Tanzania : 40th Anniversary of ICAO


Issue date: 15/11/1984



Icarus†in flight.†

Hans Ernis's proposed design for the ICAO stamps was modified by Paul Peter Ndembo of Dar-es-Salaam, Designer of the stamps of this issue (born in 1945).


McDonnell Douglas†DC‑10 (back), Boeing†737 (front) of Air Tanzania and air traffic control.


Boeing†737 of Air Tanzania undergoing maintenance.


ICAO 40th anniversary emblem.

Lower-left corner stamps.



Full sheets with control number.



Block of 4 with sheet control number; part of sheet 1E1E1E1E.


Gutter pairs.



Block of 6 stamps,

Lower right pair.


Gutter pair.



Miniature sheet with the four stamps of the issue.


Presentation card of this issue.


First Day Covers.



The following cover is from a set of 3 albums (in a special 3-ring binder) of 109 first day covers with 18-karat gold proof-quality specimens (gold replica) matching the commemorative stamp attached. The Advisory Board of the International Postal Collectors League selected the finest stamp designs from the nations of the British Commonwealth; this became the Royal International Gold Collection of Official First Day Covers, sponsored by the Calhoun's Collectors Society (limited to 7,500 samples). Dates of stamp issues of this collection range from the 1982 and 1987.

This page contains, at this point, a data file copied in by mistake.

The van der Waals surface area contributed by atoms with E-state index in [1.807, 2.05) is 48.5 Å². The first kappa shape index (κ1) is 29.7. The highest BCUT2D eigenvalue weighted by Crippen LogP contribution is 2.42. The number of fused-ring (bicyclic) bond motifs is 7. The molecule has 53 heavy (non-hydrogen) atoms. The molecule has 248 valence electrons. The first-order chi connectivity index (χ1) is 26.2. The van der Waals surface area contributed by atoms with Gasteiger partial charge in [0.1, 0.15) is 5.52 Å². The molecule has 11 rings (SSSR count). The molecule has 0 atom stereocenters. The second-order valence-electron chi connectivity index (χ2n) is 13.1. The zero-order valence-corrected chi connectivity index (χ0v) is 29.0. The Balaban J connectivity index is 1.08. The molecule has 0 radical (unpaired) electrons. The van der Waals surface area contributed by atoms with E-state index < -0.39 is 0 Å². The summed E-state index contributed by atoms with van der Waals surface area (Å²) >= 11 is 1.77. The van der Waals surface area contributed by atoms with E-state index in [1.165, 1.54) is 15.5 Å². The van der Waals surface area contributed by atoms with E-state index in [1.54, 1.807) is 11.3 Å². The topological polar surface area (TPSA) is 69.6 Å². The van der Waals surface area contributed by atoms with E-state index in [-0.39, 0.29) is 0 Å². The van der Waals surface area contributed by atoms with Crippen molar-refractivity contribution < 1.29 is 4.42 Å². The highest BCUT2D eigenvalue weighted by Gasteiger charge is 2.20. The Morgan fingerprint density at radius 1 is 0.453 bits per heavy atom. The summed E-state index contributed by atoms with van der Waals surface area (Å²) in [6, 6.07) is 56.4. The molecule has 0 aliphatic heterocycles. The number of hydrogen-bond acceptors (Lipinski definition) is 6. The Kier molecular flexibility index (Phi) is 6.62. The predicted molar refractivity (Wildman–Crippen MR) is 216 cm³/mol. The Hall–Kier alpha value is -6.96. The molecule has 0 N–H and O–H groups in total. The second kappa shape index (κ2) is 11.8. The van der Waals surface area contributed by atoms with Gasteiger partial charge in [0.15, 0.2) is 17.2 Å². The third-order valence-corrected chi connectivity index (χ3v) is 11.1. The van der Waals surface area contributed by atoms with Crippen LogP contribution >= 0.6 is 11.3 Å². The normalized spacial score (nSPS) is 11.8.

The front of the album, the Certificate of Authenticity and the cover of Tanzania are shown hereafter. Each page of the album has a description in English of the issue, just below the cover. Each cover has a First day of Issue cancelled stamp and a gold foil replica of the same stamp mounted on the descriptive page.





Background: Colours of some stamps of this issue refer to the ones shown by the national flag of Tanzania. On 26 April 1964, Tanganyika and Zanzibar merged to form a new republic, the name Tanzania being adopted on 29 October 1964. Like the name of the country, the new flag was a merger of that of its constituent parts.

The green alludes to the natural vegetation and rich agricultural resources of the country, while black represents the Swahili people who are native to Tanzania. The blue epitomizes the Indian Ocean, as well as the nation's numerous lakes and rivers. The thin yellow stripes stand for Tanzania's mineral wealth, derived from the rich deposits in the land.